Lon Chaney, Jr. was born Creighton Tull Chaney on February 10, 1906 in Oklahoma City, Oklahoma. He was the son of silent screen star Lon Chaney and singing sensation Francis Cleveland Creighton (Cleva).
Creighton came into the world prematurely at seven months on a cold winter day. Young Cleva had a very difficult labor and the baby was born lifeless. After repeated attempts by the doctor to resuscitate the infant, Lon grabbed his son, ran outside and submerged him into the icy waters of Belle Isle Lake reviving the dying infant. Cleva’s mother, Matilda Creighton (Mattie), a practical nurse in Oklahoma City, assisted the doctor throughout the birth and helped nurse the infant back to health. Out of necessity, Lon created an incubator from a shoebox lined with cotton for warmth and holes punched in it for air.
By the age of 6 months, Creighton made his first appearance in show business as a prop in one of his father’s stage acts. As a baby and young boy, he traveled with his parents by train in barnstorming vaudeville shows. Often these troupes went broke on the road leaving the family stranded in various parts of U.S. and Canada.
The Chaney’s arrived in California in 1910 and found employment in Los Angeles and San Francisco. Lon and Cleva’s marriage broke apart from years of stress, misfortune and jealousy. They were divorced in 1913. Lon quit stage work and began working as an actor at Universal Film Manufacturing Company. He remarried Hazel Hastings, a former acquaintance from his stage days who occasionally watched young Creighton backstage.
Creighton attended Los Feliz grammar school in Hollywood and in the seventh grade won a pantomime contest in which he played the role of the Prince in “The Princess and the Pea.” While growing up, Creighton would observe his father creating make-up designs and characters for his film roles.
In 1926, Creighton married Dorothy Hinckley and had two sons, Lon Ralph Chaney born July 3, 1928 and Ronald Creighton Chaney born March 18, 1930. Creighton went to work for his father-in- law at General Water Heater Co. and became Secretary-Treasurer of the firm.
In 1930, his father Lon Chaney, “The Man of Thousand Faces,” died prematurely at the age of 47 from a throat hemorrhage. Although Creighton had steady employment, his subconscious desire and eagerness to act had begun. By 1932, Creighton signed a contract with RKO Studios and began a career that would keep the Chaney name on billboards and newsprint for another 40 years.
In 1935, he reluctantly took the name of his father as Lon Chaney, stating, “I tried for three years to make a go of things without capitalizing upon dad’s name, but the cards have been stacked against me. If I had only myself to think of, I would battle it out to the end. But I’m getting older every year and I don’t think it’s right to make my family suffer just so I can fight for a principal.”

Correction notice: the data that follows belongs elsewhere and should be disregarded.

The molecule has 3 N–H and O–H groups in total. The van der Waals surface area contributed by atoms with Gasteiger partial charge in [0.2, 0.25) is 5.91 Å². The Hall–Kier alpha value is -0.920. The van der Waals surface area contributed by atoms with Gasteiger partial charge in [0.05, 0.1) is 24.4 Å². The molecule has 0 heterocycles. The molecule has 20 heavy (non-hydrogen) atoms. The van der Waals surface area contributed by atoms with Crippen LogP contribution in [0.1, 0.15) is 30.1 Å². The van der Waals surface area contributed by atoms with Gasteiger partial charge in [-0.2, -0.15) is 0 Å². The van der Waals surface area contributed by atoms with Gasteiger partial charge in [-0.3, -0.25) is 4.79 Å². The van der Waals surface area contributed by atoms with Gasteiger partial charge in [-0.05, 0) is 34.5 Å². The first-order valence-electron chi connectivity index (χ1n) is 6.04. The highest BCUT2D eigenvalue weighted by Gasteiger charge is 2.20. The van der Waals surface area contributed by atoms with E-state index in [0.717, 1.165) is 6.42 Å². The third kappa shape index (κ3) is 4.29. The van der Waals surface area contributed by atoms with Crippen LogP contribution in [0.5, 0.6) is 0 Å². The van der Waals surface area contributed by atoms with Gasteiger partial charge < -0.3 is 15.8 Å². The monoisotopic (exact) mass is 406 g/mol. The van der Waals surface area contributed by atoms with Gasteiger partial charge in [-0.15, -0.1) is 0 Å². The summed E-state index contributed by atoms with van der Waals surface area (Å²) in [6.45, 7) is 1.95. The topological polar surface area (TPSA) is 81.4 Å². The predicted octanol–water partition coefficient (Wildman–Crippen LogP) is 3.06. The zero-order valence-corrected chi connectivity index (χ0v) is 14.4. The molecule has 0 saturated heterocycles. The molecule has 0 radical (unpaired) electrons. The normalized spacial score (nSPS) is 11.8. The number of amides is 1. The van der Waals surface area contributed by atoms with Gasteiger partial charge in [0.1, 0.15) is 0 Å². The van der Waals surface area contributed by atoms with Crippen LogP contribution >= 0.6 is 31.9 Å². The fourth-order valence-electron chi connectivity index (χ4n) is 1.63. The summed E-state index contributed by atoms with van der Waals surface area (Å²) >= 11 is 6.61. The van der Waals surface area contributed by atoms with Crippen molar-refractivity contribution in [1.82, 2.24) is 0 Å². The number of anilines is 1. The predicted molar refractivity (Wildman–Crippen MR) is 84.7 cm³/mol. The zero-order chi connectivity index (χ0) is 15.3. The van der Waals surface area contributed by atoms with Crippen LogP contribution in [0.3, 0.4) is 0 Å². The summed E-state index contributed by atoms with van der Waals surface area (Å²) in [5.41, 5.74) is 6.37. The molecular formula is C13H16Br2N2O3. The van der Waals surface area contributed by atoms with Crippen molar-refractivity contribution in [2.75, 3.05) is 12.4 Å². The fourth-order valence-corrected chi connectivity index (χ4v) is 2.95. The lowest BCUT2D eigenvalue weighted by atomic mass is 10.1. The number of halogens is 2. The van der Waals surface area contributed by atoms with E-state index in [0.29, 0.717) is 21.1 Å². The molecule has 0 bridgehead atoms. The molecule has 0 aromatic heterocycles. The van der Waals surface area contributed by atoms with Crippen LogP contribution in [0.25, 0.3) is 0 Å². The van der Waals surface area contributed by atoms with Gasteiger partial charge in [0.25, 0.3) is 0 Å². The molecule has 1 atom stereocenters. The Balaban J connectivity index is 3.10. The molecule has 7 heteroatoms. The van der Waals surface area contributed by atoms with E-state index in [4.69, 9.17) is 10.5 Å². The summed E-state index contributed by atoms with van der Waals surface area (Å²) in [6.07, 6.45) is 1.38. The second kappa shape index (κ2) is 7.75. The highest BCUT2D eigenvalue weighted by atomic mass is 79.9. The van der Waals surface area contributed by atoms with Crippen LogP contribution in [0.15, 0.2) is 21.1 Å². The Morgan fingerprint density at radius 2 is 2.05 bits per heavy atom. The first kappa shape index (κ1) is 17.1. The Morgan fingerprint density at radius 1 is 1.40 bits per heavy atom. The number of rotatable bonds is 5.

By 1936, Lon met and fell in love with a model, Patricia Beck (Pasty), which unfortunately ended his marriage with Dorothy. Lon and Patsy were married October 1, 1937 in a private ceremony and remained together until his death.
The turning point of Lon’s career came in 1939 when he auditioned for the role of Lennie in John Steinbeck’s “Of Mice and Men” for the West Coast stage production. Lon’s performance as Lennie was so convincing, it enabled him to secure the film role in Hal Roach’s production of “Of Mice and Men,” earning Lon the New York’s Critics Choice Award.
Lon signed a contract with Universal Studios in 1941 and later that year, delivered another brilliant performance as the tortured Lawrence Talbot in the box office hit “The Wolf Man.” He went on to portray all the classic Monster characters such as Frankenstein’s Monster, the Mummy, Dracula and the Wolf Man several more times.
Lon Chaney, Jr. continued working throughout the 1950′s, 60′s and into the 70’s. He worked with many of the greats in the industry and witnessed first hand; the evolution of show business from their vaudevillian days, watching his father become a box office star, from silence to sound, from black & white to colored television. He has left an indelible mark on Hollywood history.
Before his death, Lon began working on various scripts and short stories, music recordings, a television series, and a book titled “A Century of Chaneys.” His body of work lives on through film, television performances, books, magazines, toys, the loyal fans and his family. His hobbies included fishing, hunting, wrestling, boxing, cooking and story telling.
Lon Chaney, Jr. died on July 12, 1973 in San Clemente, California of a heart attack after many years of poor health. But did he really? We heard Wolf Man sightings are up all over.